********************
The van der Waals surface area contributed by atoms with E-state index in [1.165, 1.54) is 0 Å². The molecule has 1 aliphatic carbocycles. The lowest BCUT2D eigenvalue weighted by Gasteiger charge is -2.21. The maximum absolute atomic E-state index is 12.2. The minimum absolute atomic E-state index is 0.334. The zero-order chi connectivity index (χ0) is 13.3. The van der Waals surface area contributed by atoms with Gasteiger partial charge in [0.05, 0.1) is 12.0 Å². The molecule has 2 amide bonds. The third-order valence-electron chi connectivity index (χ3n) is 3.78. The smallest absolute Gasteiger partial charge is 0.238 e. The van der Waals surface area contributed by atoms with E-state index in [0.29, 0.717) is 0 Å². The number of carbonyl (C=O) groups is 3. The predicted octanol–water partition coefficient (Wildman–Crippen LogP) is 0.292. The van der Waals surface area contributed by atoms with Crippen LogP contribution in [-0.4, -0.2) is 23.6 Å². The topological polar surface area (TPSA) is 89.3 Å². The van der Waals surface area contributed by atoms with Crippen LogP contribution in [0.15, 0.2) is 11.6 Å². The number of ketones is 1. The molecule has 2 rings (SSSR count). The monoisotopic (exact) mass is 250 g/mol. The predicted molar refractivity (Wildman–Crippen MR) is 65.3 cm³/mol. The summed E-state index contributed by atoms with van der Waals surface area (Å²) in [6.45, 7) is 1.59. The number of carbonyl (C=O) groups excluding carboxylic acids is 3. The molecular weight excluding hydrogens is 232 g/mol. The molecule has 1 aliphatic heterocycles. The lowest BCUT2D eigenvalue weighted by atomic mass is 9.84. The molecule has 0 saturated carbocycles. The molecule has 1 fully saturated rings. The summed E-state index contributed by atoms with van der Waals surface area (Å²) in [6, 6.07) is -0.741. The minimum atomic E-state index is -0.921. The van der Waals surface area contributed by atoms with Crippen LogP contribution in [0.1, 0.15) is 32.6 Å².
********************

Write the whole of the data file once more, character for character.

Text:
The van der Waals surface area contributed by atoms with E-state index in [1.165, 1.54) is 0 Å². The molecule has 1 aliphatic carbocycles. The lowest BCUT2D eigenvalue weighted by Gasteiger charge is -2.21. The maximum absolute atomic E-state index is 12.2. The minimum absolute atomic E-state index is 0.334. The zero-order chi connectivity index (χ0) is 13.3. The van der Waals surface area contributed by atoms with Gasteiger partial charge in [0.05, 0.1) is 12.0 Å². The molecule has 2 amide bonds. The third-order valence-electron chi connectivity index (χ3n) is 3.78. The smallest absolute Gasteiger partial charge is 0.238 e. The van der Waals surface area contributed by atoms with E-state index in [0.29, 0.717) is 0 Å². The number of carbonyl (C=O) groups is 3. The predicted octanol–water partition coefficient (Wildman–Crippen LogP) is 0.292. The van der Waals surface area contributed by atoms with Crippen LogP contribution in [-0.4, -0.2) is 23.6 Å². The topological polar surface area (TPSA) is 89.3 Å². The van der Waals surface area contributed by atoms with Crippen LogP contribution in [0.15, 0.2) is 11.6 Å². The number of ketones is 1. The molecule has 2 rings (SSSR count). The monoisotopic (exact) mass is 250 g/mol. The predicted molar refractivity (Wildman–Crippen MR) is 65.3 cm³/mol. The summed E-state index contributed by atoms with van der Waals surface area (Å²) in [6.45, 7) is 1.59. The number of carbonyl (C=O) groups excluding carboxylic acids is 3. The molecular weight excluding hydrogens is 232 g/mol. The molecule has 1 aliphatic heterocycles. The lowest BCUT2D eigenvalue weighted by atomic mass is 9.84. The molecule has 0 saturated carbocycles. The molecule has 1 fully saturated rings. The summed E-state index contributed by atoms with van der Waals surface area (Å²) in [6, 6.07) is -0.741. The minimum atomic E-state index is -0.921. The van der Waals surface area contributed by atoms with Crippen LogP contribution in [0.1, 0.15) is 32.6 Å².